Please clarify the minimum locking period for Mutual Fund. What is the normal penalty to close it before maturity? Is any fund available same as the liquidity for stocks. My query relates to equity MF to ensure liquidity from stock to MF and vice versa whenever required.
The minimum lock-in period for mutual funds can vary depending on the specific fund and its terms. However, it’s important to note that the majority of mutual funds, especially open-end funds, do not have a maturity date and offer liquidity to investors by allowing them to buy or sell units at any time.
ELSS funds primarily invest in equities and have a mandatory lock-in period of three years. During this period, investors cannot redeem or sell their ELSS fund units. On the other hand Solution Oriented Schemes (SOS) are a category of mutual funds designed to meet specific investment objectives or goals. These funds have a specified lock-in period, which can vary depending on the fund’s objective. For example, retirement funds may have a lock-in period until the investor reaches retirement age.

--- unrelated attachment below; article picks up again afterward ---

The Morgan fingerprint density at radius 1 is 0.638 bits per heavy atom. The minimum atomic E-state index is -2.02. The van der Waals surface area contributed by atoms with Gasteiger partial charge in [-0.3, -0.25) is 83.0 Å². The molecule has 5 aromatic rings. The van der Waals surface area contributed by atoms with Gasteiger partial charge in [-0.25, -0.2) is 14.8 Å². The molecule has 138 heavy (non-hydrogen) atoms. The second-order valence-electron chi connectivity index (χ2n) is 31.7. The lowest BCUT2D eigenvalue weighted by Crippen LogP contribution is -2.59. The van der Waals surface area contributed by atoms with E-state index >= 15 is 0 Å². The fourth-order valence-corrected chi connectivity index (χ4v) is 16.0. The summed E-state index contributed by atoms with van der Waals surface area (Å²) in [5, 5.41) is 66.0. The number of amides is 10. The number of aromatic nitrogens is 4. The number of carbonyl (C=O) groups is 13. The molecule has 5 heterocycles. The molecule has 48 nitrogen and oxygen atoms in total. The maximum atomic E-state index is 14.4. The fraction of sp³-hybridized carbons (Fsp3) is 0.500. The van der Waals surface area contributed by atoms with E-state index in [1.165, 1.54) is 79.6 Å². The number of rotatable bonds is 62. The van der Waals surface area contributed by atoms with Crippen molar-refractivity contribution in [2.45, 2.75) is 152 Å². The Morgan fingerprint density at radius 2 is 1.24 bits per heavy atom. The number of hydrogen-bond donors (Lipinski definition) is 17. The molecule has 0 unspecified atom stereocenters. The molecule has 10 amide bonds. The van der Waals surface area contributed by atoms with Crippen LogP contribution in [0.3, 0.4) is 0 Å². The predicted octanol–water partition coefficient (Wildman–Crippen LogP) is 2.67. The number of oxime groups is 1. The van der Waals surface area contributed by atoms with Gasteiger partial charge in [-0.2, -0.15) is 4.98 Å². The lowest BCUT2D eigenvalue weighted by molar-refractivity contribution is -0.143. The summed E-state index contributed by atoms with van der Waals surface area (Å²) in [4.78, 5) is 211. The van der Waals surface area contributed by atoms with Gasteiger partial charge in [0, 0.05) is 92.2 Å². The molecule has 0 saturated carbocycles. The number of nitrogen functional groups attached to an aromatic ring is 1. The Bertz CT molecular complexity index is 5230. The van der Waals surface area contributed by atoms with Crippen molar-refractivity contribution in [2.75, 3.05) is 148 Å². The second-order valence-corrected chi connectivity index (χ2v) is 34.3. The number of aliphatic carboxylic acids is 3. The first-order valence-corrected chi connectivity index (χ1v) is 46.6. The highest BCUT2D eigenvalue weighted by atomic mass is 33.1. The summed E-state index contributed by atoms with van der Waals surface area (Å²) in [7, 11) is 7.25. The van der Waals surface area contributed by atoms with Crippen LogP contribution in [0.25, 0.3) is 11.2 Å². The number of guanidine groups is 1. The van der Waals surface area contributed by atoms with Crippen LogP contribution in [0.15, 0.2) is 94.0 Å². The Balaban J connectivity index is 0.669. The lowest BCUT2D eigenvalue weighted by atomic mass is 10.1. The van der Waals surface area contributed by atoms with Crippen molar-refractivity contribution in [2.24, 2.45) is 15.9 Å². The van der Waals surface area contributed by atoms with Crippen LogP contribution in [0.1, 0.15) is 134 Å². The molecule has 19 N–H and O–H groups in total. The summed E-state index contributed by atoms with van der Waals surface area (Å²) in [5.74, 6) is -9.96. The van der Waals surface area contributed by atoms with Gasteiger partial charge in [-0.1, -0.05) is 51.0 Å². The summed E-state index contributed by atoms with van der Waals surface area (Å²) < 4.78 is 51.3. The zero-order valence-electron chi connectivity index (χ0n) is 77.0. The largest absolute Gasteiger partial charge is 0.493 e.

Apart from ELSS and SOS, in the case of equity mutual funds, which invest primarily in stocks, the liquidity provided by open-end funds can generally be considered similar to that of stocks. You can typically buy or sell equity mutual fund units on any business day when the stock market is open. However, it’s important to note that while mutual funds offer liquidity, the actual settlement of funds after selling units may take a few days.
The exit load and its duration can vary between funds, so it’s important to review the fund’s documentation, such as the scheme information document (SID), to understand the specific penalties that may apply.
Hope this helps!